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C.D. Warner, et al., comp.  The Library of the World’s Best Literature.
An Anthology in Thirty Volumes.  1917.
 
Eugene Field (1850–1895)
Critical and Biographical Introduction
 
EUGENE FIELD was born in St. Louis, Missouri, September 2d, 1850. He was of New England ancestry, and spent his early years in Massachusetts. “While he gloried in the West,” wrote one of his biographers, “and remained loyal to the section which gave him birth and in which he chose to cast his lot, he was not less proud of his New England blood, and not the less conscious of his New England training.” He studied at Williams and Knox Colleges, and at the University of Michigan, and after his graduation in 1871 he traveled in Europe.  1
  Returning to St. Louis he became engaged in journalism, and was connected with various newspapers in St. Louis, St. Joseph, Kansas City, and Denver, until he finally settled in Chicago. Through his tales and poems he acquired popularity, and in addition to his labors as a journalist and poet he became a favorite lecturer. Of his love of curios his brother says:—  2
  “For years he had been an indefatigable collector, and he took a boyish pleasure not only in his souvenirs of long journeys and distinguished men and women, but in the queer toys and trinkets of children, which seemed to give him inspiration for much that was effective in childhood verse. To the careless observer the immense array of weird dolls and absurd toys in his working-room meant little more than an idiosyncratic passion for the anomalous, but those who were near to him knew what a connecting link they were between him and little children, of whom he wrote, and how each trumpet and drum, each ‘spinster doll,’ each little toy dog, each little tin soldier, played its part in the poems he sent out into the world.”  3
  He was extremely fond of children, and some of his best poetry was written on themes that interest childhood. His numerous lullabies have been set to music by several American composers. He was a devoted student of Horace, from whom he made many translations. Some of these are included in ‘Echoes from a Sabine Farm,’ which he wrote with his brother, Roswell Martin Field, and which was published soon after his death, which took place in Chicago, November 4th, 1895. His last books were ‘My House’ and ‘The Love Affairs of a Bibliomaniac,’ a series of essays on literary subjects, interspersed with short poems. His other publications include: ‘A Little Book of Western Verse’; ‘A Little Book of Profitable Tales’; ‘Love Songs of Childhood’; ‘A Second Book of Verse’; and ‘The Holy Cross and Other Tales,’ the initial story of which has for its theme the death of the Wandering Jew upon the mountain of the Holy Cross. A complete edition of Field’s works (10 vols., New York, 1896) is enriched with critical and personal estimates of the man and the writer by Joel Chandler Harris, Julian Hawthorne, E. E. Hale, Francis Wilson, and Edmund Clarence Stedman. Mr. Stedman says:—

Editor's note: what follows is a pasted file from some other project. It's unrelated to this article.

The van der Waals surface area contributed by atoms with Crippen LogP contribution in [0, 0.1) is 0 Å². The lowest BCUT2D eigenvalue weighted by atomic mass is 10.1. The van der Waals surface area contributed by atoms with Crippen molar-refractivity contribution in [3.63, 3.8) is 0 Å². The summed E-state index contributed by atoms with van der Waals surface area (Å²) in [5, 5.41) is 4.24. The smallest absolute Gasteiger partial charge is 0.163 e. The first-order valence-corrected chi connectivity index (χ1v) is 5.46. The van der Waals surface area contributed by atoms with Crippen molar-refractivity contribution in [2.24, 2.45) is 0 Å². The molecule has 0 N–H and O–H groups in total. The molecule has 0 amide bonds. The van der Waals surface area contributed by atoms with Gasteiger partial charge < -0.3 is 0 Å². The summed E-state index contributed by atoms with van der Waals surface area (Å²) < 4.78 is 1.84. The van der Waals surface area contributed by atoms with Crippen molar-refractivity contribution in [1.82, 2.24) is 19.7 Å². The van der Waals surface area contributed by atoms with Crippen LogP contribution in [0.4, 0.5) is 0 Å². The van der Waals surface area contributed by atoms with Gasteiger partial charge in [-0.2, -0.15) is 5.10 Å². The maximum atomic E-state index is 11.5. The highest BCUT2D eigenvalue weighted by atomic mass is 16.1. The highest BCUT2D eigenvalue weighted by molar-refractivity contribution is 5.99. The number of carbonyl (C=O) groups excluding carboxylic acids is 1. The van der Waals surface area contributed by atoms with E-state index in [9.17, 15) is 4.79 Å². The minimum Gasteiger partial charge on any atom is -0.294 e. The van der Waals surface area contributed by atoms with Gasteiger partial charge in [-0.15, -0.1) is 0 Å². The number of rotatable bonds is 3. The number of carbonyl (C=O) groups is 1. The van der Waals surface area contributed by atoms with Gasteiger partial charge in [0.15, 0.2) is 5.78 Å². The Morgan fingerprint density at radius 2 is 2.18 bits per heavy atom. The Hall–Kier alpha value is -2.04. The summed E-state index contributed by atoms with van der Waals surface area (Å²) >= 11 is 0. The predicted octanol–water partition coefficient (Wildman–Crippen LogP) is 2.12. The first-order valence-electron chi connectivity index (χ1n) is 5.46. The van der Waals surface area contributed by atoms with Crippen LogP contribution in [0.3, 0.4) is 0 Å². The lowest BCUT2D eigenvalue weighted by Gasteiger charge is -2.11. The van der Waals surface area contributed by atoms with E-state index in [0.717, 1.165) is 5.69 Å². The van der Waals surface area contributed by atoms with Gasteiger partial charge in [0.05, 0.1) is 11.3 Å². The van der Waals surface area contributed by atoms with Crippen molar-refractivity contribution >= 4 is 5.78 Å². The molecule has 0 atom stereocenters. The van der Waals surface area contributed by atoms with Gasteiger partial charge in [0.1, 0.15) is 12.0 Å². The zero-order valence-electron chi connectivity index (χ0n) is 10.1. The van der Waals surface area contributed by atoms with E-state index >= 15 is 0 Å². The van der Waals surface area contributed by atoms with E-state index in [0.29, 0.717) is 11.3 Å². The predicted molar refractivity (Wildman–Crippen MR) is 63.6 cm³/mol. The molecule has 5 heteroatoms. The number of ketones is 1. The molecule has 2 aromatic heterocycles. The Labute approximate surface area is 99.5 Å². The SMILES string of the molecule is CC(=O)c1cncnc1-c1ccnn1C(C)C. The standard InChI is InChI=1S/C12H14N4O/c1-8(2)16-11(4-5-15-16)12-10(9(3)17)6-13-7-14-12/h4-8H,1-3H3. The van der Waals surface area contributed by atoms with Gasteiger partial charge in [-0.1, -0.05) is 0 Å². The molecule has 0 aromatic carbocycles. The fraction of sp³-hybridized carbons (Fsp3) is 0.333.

“Of all moderns, then, here or in the old world, Eugene Field seems to be most like the survival or revival of the ideal jester of knightly times; as if Yorick himself were incarnated, or as if a superior bearer of the bauble at the court of Italy, or France, or of the English King Hal, had come to life again,—as much out of time as Twain’s Yankee at the court of King Arthur; but not out of place, for he fitted himself as aptly to his folk and region as Puck to the fays and mortals of a wood near Athens…. To come to the jesters of history,—which is so much less real than fiction,—what laurels are greener than those of Triboulet, and Will Somers, and John Heywood, dramatist and master of the King’s merry interludes? Their shafts were feathered with mirth and song but pointed with wisdom; and well might old John Trussell say:—‘It often happens that wise counsel is more sweetly followed when it is tempered with folly, and earnest is the less offensive if it be delivered in jest.’ Yes, Field ‘caught on’ to his time,—a complex American, with the obstreperous bizarrerie of the frontier and the artistic delicacy of our oldest culture always at odds with him; but he was above all a child of nature, a frolic incarnate, and just as he would have been in any time or country. Fortune had given him that unforgettable mummer’s face, that clean-cut, mobile visage, that animated natural mask. No one else had so deep and rich a voice for the reading of the music and pathos of a poet’s lines; and no actor ever managed both face and voice better than he in delivering his own verses, merry or sad.”
  4
 
 
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